DPH responds to ‘small number’ of school-related COVID compliance complaints

Several complaints about schools complying with COVID-19 protocols have come into the Division of Public Health, a spokeswoman said.

“DPH has received a small number of complaints, a handful at most, related to COVID compliance related to schools,” said Jen Brestel, a spokeswoman for DPH. “These types of complaints are handled in the same manner as other compliance complaints. No enforcement action has been needed related to schools.”

Generally, when a complaint is submitted through the phone, or HSPcontact@delaware.gov, the reports are forwarded to the appropriate “field office,” with one in each county to handle, she said.

“First reports and minor complaints are often handled by phone call to provide information and education,” she said. “Repeat or more severe complaints are handled via site visit, again with a focus on education. The most severe or repeat offenders could receive an administrative letter or penalty.”

She added that complaints regarding violations for schools have not been saturated in any one particular area.

Largely, a spokeswoman for the Delaware Department of Education said, reports of potential violations should go to the Division of Public Health, as residents do for businesses.

Several schools downstate opened their doors hybrid to start. Cape Henlopen, Woodbridge, Seaford and Polytech were among districts that opted to start as such after Gov. John Carney gave the greenlight for a mixture remote and in-person instruction in August.

Other schools are mostly remote, with small in-person groups — like Lake Forest and Caesar Rodney — while others opted for an entirely remote start that would slowly phase in-person instruction into the schedule.

Cape Henlopen announced its first positive case in its high school Tuesday, stating that “the student will not return to school until the 14-day quarantine period has passed.”

“In this instance, social distancing and mask wearing was practiced consistently and the Division of Public Health has advised that no further quarantining by staff or students is warranted. Individual families will be contacted as necessary,” the statement to families continued.

It was the positive case at Cape Henlopen High that prompted one family member, Chet Elder, to write to several administrators and board members — and DPH — about what he observed as potential COVID-19 protocol violations as he waited for his grandchild during parent pick up. However, in an email response to Mr. Elder, Principal Nikki Miller offered a differing perspective, stating she was there for parent pick up, and observed that students “socially distanced and all had masks.” She added the school would “continue to monitor and educate on the importance of mask wearing, hand washing, and social distancing even once they leave the school building.”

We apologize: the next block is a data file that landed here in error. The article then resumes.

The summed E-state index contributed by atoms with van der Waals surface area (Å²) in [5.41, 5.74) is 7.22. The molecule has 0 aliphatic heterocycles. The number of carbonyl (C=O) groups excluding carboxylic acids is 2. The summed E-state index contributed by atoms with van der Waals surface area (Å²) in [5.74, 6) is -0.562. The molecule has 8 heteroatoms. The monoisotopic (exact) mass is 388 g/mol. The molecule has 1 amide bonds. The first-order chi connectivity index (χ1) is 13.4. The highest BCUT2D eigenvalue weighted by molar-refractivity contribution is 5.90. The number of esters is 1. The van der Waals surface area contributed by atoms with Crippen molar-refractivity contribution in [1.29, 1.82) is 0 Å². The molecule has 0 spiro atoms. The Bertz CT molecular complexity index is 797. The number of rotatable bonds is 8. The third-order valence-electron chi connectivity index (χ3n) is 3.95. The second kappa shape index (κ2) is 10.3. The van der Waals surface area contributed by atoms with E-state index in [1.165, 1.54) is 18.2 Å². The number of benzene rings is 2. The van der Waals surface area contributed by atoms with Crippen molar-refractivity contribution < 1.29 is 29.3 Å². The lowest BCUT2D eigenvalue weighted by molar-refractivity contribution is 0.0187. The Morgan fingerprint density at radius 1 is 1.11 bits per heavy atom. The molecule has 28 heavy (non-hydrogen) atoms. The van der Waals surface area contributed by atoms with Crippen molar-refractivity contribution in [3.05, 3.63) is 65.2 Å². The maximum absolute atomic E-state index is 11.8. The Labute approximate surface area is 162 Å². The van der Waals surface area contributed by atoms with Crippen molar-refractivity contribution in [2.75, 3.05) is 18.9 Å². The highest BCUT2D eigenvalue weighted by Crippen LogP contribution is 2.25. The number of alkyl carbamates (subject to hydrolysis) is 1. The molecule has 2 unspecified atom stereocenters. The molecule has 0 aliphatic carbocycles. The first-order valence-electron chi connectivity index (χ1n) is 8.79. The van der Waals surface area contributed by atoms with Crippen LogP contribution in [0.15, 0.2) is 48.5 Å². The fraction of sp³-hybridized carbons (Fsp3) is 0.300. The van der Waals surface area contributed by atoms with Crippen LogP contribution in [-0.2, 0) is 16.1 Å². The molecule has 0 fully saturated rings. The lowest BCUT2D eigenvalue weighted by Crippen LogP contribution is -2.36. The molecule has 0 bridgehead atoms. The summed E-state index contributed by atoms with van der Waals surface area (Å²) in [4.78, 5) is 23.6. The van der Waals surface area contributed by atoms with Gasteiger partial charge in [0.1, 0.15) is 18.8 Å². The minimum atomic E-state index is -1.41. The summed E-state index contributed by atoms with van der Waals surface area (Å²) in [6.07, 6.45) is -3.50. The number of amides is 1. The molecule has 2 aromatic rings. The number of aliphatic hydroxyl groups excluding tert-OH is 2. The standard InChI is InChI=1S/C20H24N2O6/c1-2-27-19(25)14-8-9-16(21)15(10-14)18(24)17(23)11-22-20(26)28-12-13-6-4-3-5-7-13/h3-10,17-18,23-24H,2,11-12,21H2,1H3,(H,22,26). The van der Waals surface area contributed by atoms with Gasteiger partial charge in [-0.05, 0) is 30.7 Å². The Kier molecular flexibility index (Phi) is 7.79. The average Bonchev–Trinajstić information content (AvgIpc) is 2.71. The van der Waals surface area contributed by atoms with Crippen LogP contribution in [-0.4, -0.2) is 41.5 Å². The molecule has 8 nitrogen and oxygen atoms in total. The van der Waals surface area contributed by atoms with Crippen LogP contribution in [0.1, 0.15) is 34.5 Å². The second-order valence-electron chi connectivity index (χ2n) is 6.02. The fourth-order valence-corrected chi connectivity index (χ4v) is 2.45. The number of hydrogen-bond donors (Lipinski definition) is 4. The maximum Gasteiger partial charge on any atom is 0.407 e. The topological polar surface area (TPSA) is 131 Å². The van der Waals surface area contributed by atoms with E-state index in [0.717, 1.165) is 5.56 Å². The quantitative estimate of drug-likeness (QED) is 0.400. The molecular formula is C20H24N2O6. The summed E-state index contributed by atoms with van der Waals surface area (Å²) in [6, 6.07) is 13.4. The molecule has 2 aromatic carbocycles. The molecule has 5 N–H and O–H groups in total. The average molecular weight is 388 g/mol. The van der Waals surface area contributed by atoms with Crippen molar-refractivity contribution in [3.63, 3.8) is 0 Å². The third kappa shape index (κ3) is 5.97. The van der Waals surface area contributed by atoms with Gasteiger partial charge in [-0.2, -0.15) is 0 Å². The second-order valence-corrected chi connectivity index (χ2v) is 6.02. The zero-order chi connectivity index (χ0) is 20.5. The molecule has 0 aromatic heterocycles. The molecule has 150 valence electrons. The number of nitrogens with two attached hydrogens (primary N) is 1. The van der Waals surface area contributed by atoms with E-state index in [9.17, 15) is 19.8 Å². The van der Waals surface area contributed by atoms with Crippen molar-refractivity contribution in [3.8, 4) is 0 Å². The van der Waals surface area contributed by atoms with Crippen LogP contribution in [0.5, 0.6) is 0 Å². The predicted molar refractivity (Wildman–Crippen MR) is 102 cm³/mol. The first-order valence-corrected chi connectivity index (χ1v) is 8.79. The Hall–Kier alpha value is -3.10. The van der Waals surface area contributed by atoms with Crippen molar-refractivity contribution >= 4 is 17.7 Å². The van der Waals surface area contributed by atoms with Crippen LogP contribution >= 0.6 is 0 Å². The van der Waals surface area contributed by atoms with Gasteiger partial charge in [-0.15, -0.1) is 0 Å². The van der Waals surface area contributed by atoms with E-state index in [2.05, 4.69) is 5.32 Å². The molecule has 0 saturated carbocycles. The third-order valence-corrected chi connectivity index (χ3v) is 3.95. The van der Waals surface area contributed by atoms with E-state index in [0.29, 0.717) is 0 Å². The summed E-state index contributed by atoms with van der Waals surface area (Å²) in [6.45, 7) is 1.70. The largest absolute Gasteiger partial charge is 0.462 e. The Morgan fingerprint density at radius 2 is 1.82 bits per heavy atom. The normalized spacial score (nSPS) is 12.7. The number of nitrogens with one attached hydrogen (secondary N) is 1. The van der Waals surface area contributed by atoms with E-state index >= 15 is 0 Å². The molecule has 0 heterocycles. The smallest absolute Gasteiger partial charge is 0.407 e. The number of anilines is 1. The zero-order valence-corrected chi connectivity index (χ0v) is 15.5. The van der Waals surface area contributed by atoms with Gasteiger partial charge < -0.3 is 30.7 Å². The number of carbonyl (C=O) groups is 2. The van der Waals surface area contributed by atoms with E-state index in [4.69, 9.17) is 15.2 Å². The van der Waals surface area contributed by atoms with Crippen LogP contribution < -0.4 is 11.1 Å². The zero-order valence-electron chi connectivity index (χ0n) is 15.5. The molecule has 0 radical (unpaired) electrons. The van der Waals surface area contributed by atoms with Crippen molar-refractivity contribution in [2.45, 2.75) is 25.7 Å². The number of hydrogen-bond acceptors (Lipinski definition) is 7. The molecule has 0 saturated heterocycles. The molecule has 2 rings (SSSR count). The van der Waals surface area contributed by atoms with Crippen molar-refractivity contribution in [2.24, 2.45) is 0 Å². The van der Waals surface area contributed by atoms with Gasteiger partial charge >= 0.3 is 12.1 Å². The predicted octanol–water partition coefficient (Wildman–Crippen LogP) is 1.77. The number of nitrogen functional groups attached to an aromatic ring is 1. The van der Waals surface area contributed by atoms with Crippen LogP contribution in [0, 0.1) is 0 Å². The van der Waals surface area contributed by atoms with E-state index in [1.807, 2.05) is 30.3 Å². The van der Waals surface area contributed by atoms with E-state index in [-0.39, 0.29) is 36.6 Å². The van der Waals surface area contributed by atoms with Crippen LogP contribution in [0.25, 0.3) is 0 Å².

In an email, district spokeswoman Kristi Marsh said safety was of the utmost importance.

“When [we] receive any complaints, we take them seriously and investigate the situation,” she said. “As we have reopened, we have taught and reminded students and staff of expected behaviors and have administrators and other staff members on duty to help enforce this. We also remind students to keep their masks on and practice distancing while on Cape property not just in the school building. We take all reports seriously and will continue monitoring to be able to enforce all of our safety protocols.”

Two educators in Smyrna School District — which will begin bringing some students back for hybrid learning Oct. 5 — tested positive for the virus. More than 700 were tested.

“Because we are faithfully following all state guidelines, both cases were addressed successfully through our operational protocols and liaison with DPH,” Superintendent Patrik Williams said in an email.

The state is still determining how it will report positive cases of COVID-19 in schools, officials said during Gov. Carney’s press briefing Tuesday.

“We know that there will be, and have been cases already, associated with schools — not transmission within a school, which is a good thing,” Gov. Carney said. “It’s still early, [with a] handful of districts that are in person, but we’re trying to figure out ways to make that available and fully address the reporting requirement there.”

Dr. Karyl Rattay, director of the Division of Public Health, said that there is no “exact date” for publishing the information about positive cases in schools, but they are “working on getting that up.”

The goal is to capture the amount of positive cases and how many individuals may have been contagious in school facilities, she said.


Helpful Coronavirus links

Delaware Division of Health Coronavirus Page
CDC: About the Coronavirus Disease 2019
CDC: What to do if You Are Sick
Johns Hopkins Coronavirus Resource Center
AP News Coronavirus Coverage
Reopening Delaware: Resources for Businesses
Delaware Phase 2 guidance

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